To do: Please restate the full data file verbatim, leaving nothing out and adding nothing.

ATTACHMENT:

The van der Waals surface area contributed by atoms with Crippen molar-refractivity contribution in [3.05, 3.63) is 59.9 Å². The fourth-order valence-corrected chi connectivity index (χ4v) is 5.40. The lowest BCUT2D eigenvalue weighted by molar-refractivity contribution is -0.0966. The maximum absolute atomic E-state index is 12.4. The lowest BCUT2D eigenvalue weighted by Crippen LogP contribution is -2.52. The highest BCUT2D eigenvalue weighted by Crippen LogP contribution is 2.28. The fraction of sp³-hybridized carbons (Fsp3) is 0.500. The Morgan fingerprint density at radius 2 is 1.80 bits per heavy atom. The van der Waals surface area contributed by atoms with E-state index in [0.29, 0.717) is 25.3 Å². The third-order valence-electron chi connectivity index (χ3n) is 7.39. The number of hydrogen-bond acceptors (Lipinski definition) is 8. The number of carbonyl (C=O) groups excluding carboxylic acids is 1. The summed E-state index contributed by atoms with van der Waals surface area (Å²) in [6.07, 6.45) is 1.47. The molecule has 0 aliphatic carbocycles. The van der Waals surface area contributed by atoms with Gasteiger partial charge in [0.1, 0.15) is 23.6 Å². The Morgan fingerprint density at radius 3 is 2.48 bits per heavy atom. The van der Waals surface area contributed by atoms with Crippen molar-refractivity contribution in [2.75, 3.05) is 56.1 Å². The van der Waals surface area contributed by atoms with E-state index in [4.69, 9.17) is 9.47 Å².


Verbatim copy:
The van der Waals surface area contributed by atoms with Crippen molar-refractivity contribution in [3.05, 3.63) is 59.9 Å². The fourth-order valence-corrected chi connectivity index (χ4v) is 5.40. The lowest BCUT2D eigenvalue weighted by molar-refractivity contribution is -0.0966. The maximum absolute atomic E-state index is 12.4. The lowest BCUT2D eigenvalue weighted by Crippen LogP contribution is -2.52. The highest BCUT2D eigenvalue weighted by Crippen LogP contribution is 2.28. The fraction of sp³-hybridized carbons (Fsp3) is 0.500. The Morgan fingerprint density at radius 2 is 1.80 bits per heavy atom. The van der Waals surface area contributed by atoms with E-state index in [0.29, 0.717) is 25.3 Å². The third-order valence-electron chi connectivity index (χ3n) is 7.39. The number of hydrogen-bond acceptors (Lipinski definition) is 8. The number of carbonyl (C=O) groups excluding carboxylic acids is 1. The summed E-state index contributed by atoms with van der Waals surface area (Å²) in [6.07, 6.45) is 1.47. The molecule has 0 aliphatic carbocycles. The van der Waals surface area contributed by atoms with Gasteiger partial charge in [0.1, 0.15) is 23.6 Å². The Morgan fingerprint density at radius 3 is 2.48 bits per heavy atom. The van der Waals surface area contributed by atoms with Crippen molar-refractivity contribution in [2.75, 3.05) is 56.1 Å². The van der Waals surface area contributed by atoms with E-state index in [4.69, 9.17) is 9.47 Å².